Prison Medical Care
Our most fundamental constitutional right is that no person may be deprived of life, liberty, or property without due process of law. When an individual is deprived of liberty by the state, the state assumes the responsibility for caring for the basic needs of that individual. A prisoner is unable to go out and get food and water, so the state must provide it. If the state did not provide it, the prisoner would be deprived of life. This is also the basis for a prisoner’s right to medical care: a prisoner deprived of necessary medical care may be deprived of life or health. It is the extent of this constitutional right to care that is at issue.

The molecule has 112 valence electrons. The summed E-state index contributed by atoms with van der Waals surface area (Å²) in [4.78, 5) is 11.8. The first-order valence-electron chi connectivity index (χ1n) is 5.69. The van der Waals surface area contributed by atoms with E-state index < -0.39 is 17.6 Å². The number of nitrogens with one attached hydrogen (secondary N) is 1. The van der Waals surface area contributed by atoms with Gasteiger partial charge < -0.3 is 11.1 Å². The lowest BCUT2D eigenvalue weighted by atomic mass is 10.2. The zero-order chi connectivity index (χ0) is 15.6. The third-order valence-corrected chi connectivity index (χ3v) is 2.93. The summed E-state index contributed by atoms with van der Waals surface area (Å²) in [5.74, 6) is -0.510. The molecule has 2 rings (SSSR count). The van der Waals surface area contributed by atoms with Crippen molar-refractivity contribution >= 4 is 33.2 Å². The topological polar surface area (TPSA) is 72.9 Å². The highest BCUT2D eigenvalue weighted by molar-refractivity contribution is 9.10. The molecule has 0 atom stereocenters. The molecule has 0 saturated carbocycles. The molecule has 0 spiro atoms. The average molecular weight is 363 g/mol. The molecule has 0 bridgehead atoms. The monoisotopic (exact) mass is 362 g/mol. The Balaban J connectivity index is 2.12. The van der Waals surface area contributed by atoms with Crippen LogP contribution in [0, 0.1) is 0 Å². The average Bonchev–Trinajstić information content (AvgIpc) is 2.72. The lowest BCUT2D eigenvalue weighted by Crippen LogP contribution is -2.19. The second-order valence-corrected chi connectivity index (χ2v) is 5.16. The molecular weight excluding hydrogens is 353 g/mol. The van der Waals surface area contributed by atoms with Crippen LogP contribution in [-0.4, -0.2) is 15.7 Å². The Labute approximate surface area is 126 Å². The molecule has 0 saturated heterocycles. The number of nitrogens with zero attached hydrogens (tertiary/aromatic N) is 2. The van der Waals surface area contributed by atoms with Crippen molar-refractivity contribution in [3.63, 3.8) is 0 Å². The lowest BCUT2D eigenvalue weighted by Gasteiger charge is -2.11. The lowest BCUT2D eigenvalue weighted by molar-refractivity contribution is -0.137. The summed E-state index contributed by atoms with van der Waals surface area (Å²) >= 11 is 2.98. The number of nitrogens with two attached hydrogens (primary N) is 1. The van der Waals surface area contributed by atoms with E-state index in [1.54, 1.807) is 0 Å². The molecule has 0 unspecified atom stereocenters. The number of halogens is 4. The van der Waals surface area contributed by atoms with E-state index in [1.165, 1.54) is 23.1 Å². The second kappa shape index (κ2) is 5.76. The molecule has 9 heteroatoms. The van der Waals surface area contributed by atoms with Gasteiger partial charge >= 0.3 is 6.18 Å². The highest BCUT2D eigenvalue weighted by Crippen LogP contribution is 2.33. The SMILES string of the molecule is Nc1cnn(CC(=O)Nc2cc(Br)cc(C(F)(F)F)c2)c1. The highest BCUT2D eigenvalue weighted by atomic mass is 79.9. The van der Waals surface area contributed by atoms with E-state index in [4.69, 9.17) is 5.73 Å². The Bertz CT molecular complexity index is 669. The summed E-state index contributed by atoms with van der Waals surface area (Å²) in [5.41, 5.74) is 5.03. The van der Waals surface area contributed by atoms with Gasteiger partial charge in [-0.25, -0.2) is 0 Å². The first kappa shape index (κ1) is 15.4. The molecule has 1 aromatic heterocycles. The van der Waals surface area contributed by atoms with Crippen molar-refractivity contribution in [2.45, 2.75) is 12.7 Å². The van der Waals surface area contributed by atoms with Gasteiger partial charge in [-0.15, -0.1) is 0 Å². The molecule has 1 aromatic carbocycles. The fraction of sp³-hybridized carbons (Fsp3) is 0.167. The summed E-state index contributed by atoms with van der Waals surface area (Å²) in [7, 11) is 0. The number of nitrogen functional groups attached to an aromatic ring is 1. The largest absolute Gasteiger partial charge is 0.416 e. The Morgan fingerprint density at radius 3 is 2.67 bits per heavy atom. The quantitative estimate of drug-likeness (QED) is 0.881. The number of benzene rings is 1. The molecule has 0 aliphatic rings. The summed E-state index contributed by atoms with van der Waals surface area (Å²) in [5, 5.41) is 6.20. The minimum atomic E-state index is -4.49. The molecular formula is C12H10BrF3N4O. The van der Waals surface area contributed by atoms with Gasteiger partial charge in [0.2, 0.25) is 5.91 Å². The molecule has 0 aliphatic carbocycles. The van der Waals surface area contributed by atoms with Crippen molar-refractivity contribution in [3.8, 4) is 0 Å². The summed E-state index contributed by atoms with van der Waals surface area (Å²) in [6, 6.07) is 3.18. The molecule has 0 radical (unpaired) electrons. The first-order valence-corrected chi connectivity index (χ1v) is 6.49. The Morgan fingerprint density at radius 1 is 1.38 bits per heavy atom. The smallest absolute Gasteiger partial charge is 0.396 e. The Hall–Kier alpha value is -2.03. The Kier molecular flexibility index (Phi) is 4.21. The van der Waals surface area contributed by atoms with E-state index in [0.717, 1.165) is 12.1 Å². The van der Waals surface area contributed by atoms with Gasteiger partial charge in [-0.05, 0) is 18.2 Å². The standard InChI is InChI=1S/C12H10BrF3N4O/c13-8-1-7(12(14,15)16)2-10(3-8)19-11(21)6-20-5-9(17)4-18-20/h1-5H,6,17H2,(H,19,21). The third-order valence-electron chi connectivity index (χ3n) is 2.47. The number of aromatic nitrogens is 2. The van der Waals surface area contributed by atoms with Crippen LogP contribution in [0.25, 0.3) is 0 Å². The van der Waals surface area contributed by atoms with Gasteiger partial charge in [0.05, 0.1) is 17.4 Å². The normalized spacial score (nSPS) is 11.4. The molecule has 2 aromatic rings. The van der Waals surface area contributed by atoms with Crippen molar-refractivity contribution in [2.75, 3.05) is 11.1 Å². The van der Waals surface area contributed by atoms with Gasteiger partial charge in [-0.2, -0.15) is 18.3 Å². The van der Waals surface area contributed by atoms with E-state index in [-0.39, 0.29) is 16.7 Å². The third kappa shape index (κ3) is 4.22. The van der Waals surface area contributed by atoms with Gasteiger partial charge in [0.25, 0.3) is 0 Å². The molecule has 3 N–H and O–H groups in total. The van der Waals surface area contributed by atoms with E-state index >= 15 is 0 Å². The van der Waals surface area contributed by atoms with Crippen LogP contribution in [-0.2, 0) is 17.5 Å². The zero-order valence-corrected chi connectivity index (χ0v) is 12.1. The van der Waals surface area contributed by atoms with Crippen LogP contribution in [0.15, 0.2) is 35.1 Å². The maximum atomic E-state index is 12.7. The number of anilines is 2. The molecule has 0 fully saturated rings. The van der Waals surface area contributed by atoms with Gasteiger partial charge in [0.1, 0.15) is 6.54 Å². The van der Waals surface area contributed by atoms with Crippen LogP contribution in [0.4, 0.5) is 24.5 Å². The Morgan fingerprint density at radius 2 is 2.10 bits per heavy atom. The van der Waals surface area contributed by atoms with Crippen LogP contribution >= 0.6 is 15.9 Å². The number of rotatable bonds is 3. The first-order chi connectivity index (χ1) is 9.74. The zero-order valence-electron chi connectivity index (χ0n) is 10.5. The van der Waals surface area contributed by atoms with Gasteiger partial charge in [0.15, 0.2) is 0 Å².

The legal standard for judging the adequacy of prison medical care delivered by state employees is whether there is a deliberate indifference to the prisoners’ welfare. (Medical care practitioners who work for private contractors are liable for ordinary malpractice.) The prisoner need not show that the prison officials intend harm through inadequate or improper medical care. A mere showing of malpractice is not enough, however. The legal standard for prison medical care is much lower than the standard for free persons. This poses an ethical dilemma for prison medical care practitioners: when is it ethically permissible to provide lower- quality medical care for prisoners? Although the easy answer is “never,” there are few prisons that will fund community standard medical care for prisoners. Is it unethical for physicians to work for these institutions, or is it better to provide the care that is possible under the limited circumstances?